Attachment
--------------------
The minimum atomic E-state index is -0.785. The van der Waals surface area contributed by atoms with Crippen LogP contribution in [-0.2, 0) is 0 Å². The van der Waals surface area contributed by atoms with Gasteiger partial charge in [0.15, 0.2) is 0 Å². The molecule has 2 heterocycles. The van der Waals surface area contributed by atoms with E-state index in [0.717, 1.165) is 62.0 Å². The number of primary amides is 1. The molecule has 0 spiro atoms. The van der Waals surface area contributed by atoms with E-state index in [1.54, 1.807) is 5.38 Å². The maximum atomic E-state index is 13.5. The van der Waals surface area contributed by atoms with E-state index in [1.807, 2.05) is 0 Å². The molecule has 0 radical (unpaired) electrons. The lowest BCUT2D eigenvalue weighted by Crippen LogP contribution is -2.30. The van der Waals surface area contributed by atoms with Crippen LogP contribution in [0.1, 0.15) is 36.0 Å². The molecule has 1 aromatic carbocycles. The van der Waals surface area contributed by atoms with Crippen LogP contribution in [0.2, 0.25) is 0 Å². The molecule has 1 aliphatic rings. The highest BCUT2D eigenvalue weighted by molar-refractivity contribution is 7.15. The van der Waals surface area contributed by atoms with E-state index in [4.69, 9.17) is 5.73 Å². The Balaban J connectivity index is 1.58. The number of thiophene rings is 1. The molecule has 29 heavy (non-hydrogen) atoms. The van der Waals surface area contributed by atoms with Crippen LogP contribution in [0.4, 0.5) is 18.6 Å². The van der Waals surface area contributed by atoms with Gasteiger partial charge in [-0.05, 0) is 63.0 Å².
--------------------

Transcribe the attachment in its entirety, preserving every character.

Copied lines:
The minimum atomic E-state index is -0.785. The van der Waals surface area contributed by atoms with Crippen LogP contribution in [-0.2, 0) is 0 Å². The van der Waals surface area contributed by atoms with Gasteiger partial charge in [0.15, 0.2) is 0 Å². The molecule has 2 heterocycles. The van der Waals surface area contributed by atoms with E-state index in [0.717, 1.165) is 62.0 Å². The number of primary amides is 1. The molecule has 0 spiro atoms. The van der Waals surface area contributed by atoms with E-state index in [1.54, 1.807) is 5.38 Å². The maximum atomic E-state index is 13.5. The van der Waals surface area contributed by atoms with E-state index in [1.807, 2.05) is 0 Å². The molecule has 0 radical (unpaired) electrons. The lowest BCUT2D eigenvalue weighted by Crippen LogP contribution is -2.30. The van der Waals surface area contributed by atoms with Crippen LogP contribution in [0.1, 0.15) is 36.0 Å². The molecule has 1 aromatic carbocycles. The van der Waals surface area contributed by atoms with Crippen LogP contribution in [0.2, 0.25) is 0 Å². The molecule has 1 aliphatic rings. The highest BCUT2D eigenvalue weighted by molar-refractivity contribution is 7.15. The van der Waals surface area contributed by atoms with E-state index in [4.69, 9.17) is 5.73 Å². The Balaban J connectivity index is 1.58. The number of thiophene rings is 1. The molecule has 29 heavy (non-hydrogen) atoms. The van der Waals surface area contributed by atoms with Crippen LogP contribution in [0.4, 0.5) is 18.6 Å². The van der Waals surface area contributed by atoms with Gasteiger partial charge in [-0.05, 0) is 63.0 Å².